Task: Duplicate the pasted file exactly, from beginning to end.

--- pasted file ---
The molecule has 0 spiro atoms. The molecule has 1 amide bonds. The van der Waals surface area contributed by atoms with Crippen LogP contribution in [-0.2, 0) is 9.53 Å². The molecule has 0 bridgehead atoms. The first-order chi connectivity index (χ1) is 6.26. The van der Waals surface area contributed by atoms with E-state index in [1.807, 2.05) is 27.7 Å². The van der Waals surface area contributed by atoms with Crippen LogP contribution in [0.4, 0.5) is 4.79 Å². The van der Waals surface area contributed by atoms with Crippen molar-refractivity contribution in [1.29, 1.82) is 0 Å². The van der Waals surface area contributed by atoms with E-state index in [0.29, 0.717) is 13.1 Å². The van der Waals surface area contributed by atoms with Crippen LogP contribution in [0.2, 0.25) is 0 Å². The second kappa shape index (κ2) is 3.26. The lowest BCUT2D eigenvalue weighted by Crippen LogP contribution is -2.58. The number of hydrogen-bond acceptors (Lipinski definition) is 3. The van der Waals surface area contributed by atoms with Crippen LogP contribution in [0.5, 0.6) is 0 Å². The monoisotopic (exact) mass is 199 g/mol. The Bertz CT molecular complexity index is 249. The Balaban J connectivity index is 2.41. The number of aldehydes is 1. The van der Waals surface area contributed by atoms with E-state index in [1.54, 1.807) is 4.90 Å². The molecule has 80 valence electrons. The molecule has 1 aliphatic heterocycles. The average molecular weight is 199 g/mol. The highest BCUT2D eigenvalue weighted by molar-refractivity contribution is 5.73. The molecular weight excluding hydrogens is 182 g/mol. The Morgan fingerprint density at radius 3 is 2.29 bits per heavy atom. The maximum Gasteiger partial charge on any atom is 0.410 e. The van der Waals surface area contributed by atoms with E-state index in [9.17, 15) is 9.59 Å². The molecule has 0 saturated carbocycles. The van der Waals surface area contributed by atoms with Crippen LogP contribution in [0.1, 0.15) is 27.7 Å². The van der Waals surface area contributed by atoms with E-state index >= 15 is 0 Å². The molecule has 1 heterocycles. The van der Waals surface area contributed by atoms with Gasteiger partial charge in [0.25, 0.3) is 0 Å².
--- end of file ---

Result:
The molecule has 0 spiro atoms. The molecule has 1 amide bonds. The van der Waals surface area contributed by atoms with Crippen LogP contribution in [-0.2, 0) is 9.53 Å². The molecule has 0 bridgehead atoms. The first-order chi connectivity index (χ1) is 6.26. The van der Waals surface area contributed by atoms with E-state index in [1.807, 2.05) is 27.7 Å². The van der Waals surface area contributed by atoms with Crippen LogP contribution in [0.4, 0.5) is 4.79 Å². The van der Waals surface area contributed by atoms with Crippen molar-refractivity contribution in [1.29, 1.82) is 0 Å². The van der Waals surface area contributed by atoms with E-state index in [0.29, 0.717) is 13.1 Å². The van der Waals surface area contributed by atoms with Crippen LogP contribution in [0.2, 0.25) is 0 Å². The second kappa shape index (κ2) is 3.26. The lowest BCUT2D eigenvalue weighted by Crippen LogP contribution is -2.58. The number of hydrogen-bond acceptors (Lipinski definition) is 3. The van der Waals surface area contributed by atoms with Crippen LogP contribution in [0.5, 0.6) is 0 Å². The monoisotopic (exact) mass is 199 g/mol. The Bertz CT molecular complexity index is 249. The Balaban J connectivity index is 2.41. The number of aldehydes is 1. The van der Waals surface area contributed by atoms with E-state index in [1.54, 1.807) is 4.90 Å². The molecule has 80 valence electrons. The molecule has 1 aliphatic heterocycles. The average molecular weight is 199 g/mol. The highest BCUT2D eigenvalue weighted by molar-refractivity contribution is 5.73. The molecular weight excluding hydrogens is 182 g/mol. The Morgan fingerprint density at radius 3 is 2.29 bits per heavy atom. The maximum Gasteiger partial charge on any atom is 0.410 e. The van der Waals surface area contributed by atoms with E-state index in [9.17, 15) is 9.59 Å². The molecule has 0 saturated carbocycles. The van der Waals surface area contributed by atoms with Crippen LogP contribution in [0.1, 0.15) is 27.7 Å². The van der Waals surface area contributed by atoms with E-state index >= 15 is 0 Å². The molecule has 1 heterocycles. The van der Waals surface area contributed by atoms with Gasteiger partial charge in [0.25, 0.3) is 0 Å².